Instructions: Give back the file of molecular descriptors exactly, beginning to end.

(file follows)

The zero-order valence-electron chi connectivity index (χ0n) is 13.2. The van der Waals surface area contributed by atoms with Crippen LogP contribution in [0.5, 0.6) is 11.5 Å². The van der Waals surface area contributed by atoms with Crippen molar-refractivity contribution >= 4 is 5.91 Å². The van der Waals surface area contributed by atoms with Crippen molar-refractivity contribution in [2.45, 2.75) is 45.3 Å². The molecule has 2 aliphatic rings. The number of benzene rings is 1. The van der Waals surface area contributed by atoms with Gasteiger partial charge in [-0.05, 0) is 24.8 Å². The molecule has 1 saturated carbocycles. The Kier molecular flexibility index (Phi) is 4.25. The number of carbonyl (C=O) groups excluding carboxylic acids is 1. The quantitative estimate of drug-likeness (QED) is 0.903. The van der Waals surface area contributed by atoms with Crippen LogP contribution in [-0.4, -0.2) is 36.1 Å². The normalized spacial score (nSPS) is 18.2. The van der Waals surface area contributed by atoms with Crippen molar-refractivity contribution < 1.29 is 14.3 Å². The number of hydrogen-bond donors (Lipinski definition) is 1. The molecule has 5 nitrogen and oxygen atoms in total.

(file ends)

The zero-order valence-electron chi connectivity index (χ0n) is 13.2. The van der Waals surface area contributed by atoms with Crippen LogP contribution in [0.5, 0.6) is 11.5 Å². The van der Waals surface area contributed by atoms with Crippen molar-refractivity contribution >= 4 is 5.91 Å². The van der Waals surface area contributed by atoms with Crippen molar-refractivity contribution in [2.45, 2.75) is 45.3 Å². The molecule has 2 aliphatic rings. The number of benzene rings is 1. The van der Waals surface area contributed by atoms with Gasteiger partial charge in [-0.05, 0) is 24.8 Å². The molecule has 1 saturated carbocycles. The Kier molecular flexibility index (Phi) is 4.25. The number of carbonyl (C=O) groups excluding carboxylic acids is 1. The quantitative estimate of drug-likeness (QED) is 0.903. The van der Waals surface area contributed by atoms with Crippen LogP contribution in [-0.4, -0.2) is 36.1 Å². The normalized spacial score (nSPS) is 18.2. The van der Waals surface area contributed by atoms with Crippen molar-refractivity contribution < 1.29 is 14.3 Å². The number of hydrogen-bond donors (Lipinski definition) is 1. The molecule has 5 nitrogen and oxygen atoms in total.